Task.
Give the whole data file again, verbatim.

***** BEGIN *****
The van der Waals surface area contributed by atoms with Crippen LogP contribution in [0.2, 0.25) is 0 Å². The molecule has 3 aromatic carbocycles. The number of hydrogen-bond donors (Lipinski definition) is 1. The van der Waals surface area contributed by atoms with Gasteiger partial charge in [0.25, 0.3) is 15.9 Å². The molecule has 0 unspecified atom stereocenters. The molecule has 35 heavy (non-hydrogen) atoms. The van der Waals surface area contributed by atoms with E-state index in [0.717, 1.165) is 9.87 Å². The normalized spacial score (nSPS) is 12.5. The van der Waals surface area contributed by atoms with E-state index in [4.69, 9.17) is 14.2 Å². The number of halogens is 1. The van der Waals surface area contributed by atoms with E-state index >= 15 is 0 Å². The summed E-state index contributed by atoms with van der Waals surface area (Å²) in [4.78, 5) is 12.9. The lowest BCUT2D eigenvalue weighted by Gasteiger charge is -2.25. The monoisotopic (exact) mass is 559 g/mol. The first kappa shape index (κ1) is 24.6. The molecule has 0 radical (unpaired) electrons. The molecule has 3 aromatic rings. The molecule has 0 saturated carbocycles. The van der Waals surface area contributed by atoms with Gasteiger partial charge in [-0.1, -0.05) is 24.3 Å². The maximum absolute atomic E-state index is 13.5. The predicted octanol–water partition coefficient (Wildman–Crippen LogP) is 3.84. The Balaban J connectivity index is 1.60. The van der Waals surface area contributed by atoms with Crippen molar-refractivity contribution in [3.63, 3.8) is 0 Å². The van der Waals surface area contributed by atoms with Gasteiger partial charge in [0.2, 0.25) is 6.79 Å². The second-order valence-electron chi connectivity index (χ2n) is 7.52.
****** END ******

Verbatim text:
The van der Waals surface area contributed by atoms with Crippen LogP contribution in [0.2, 0.25) is 0 Å². The molecule has 3 aromatic carbocycles. The number of hydrogen-bond donors (Lipinski definition) is 1. The van der Waals surface area contributed by atoms with Gasteiger partial charge in [0.25, 0.3) is 15.9 Å². The molecule has 0 unspecified atom stereocenters. The molecule has 35 heavy (non-hydrogen) atoms. The van der Waals surface area contributed by atoms with E-state index in [0.717, 1.165) is 9.87 Å². The normalized spacial score (nSPS) is 12.5. The van der Waals surface area contributed by atoms with E-state index in [4.69, 9.17) is 14.2 Å². The number of halogens is 1. The van der Waals surface area contributed by atoms with E-state index >= 15 is 0 Å². The summed E-state index contributed by atoms with van der Waals surface area (Å²) in [4.78, 5) is 12.9. The lowest BCUT2D eigenvalue weighted by Gasteiger charge is -2.25. The monoisotopic (exact) mass is 559 g/mol. The first kappa shape index (κ1) is 24.6. The molecule has 0 radical (unpaired) electrons. The molecule has 3 aromatic rings. The molecule has 0 saturated carbocycles. The van der Waals surface area contributed by atoms with Gasteiger partial charge in [-0.1, -0.05) is 24.3 Å². The maximum absolute atomic E-state index is 13.5. The predicted octanol–water partition coefficient (Wildman–Crippen LogP) is 3.84. The Balaban J connectivity index is 1.60. The van der Waals surface area contributed by atoms with Crippen molar-refractivity contribution in [3.63, 3.8) is 0 Å². The van der Waals surface area contributed by atoms with Gasteiger partial charge in [0.2, 0.25) is 6.79 Å². The second-order valence-electron chi connectivity index (χ2n) is 7.52.